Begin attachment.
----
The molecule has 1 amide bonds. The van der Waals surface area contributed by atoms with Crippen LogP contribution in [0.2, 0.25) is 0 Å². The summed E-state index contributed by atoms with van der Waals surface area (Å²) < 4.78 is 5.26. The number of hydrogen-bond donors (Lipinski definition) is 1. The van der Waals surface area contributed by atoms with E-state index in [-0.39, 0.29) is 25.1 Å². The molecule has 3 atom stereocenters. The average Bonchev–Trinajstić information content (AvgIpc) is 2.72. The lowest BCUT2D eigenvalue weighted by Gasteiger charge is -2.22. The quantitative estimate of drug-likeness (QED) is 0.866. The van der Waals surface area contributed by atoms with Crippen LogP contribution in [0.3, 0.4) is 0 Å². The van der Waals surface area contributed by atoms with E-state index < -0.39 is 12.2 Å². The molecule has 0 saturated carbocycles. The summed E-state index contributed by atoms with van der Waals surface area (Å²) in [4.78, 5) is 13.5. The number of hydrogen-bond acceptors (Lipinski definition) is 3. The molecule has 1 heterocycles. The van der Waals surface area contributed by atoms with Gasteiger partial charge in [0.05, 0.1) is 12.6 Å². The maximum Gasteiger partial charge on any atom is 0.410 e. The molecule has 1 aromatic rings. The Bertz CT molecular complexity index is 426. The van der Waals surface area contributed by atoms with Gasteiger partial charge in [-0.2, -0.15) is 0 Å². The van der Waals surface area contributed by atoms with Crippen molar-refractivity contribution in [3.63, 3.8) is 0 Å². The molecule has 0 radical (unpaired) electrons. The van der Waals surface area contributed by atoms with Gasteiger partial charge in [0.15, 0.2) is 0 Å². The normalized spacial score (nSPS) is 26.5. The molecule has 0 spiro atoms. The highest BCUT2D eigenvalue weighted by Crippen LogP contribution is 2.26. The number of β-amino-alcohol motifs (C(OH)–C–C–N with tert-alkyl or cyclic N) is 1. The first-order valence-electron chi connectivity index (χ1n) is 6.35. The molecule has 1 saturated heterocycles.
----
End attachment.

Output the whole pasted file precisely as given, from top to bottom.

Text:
The molecule has 1 amide bonds. The van der Waals surface area contributed by atoms with Crippen LogP contribution in [0.2, 0.25) is 0 Å². The summed E-state index contributed by atoms with van der Waals surface area (Å²) < 4.78 is 5.26. The number of hydrogen-bond donors (Lipinski definition) is 1. The van der Waals surface area contributed by atoms with E-state index in [-0.39, 0.29) is 25.1 Å². The molecule has 3 atom stereocenters. The average Bonchev–Trinajstić information content (AvgIpc) is 2.72. The lowest BCUT2D eigenvalue weighted by Gasteiger charge is -2.22. The quantitative estimate of drug-likeness (QED) is 0.866. The van der Waals surface area contributed by atoms with Crippen LogP contribution in [0.3, 0.4) is 0 Å². The van der Waals surface area contributed by atoms with E-state index < -0.39 is 12.2 Å². The molecule has 0 saturated carbocycles. The summed E-state index contributed by atoms with van der Waals surface area (Å²) in [4.78, 5) is 13.5. The number of hydrogen-bond acceptors (Lipinski definition) is 3. The molecule has 1 heterocycles. The van der Waals surface area contributed by atoms with Gasteiger partial charge in [0.05, 0.1) is 12.6 Å². The maximum Gasteiger partial charge on any atom is 0.410 e. The molecule has 1 aromatic rings. The Bertz CT molecular complexity index is 426. The van der Waals surface area contributed by atoms with Gasteiger partial charge in [-0.2, -0.15) is 0 Å². The van der Waals surface area contributed by atoms with Crippen molar-refractivity contribution in [3.63, 3.8) is 0 Å². The molecule has 0 radical (unpaired) electrons. The van der Waals surface area contributed by atoms with Gasteiger partial charge in [0.15, 0.2) is 0 Å². The normalized spacial score (nSPS) is 26.5. The molecule has 0 spiro atoms. The highest BCUT2D eigenvalue weighted by Crippen LogP contribution is 2.26. The number of β-amino-alcohol motifs (C(OH)–C–C–N with tert-alkyl or cyclic N) is 1. The first-order valence-electron chi connectivity index (χ1n) is 6.35. The molecule has 1 saturated heterocycles.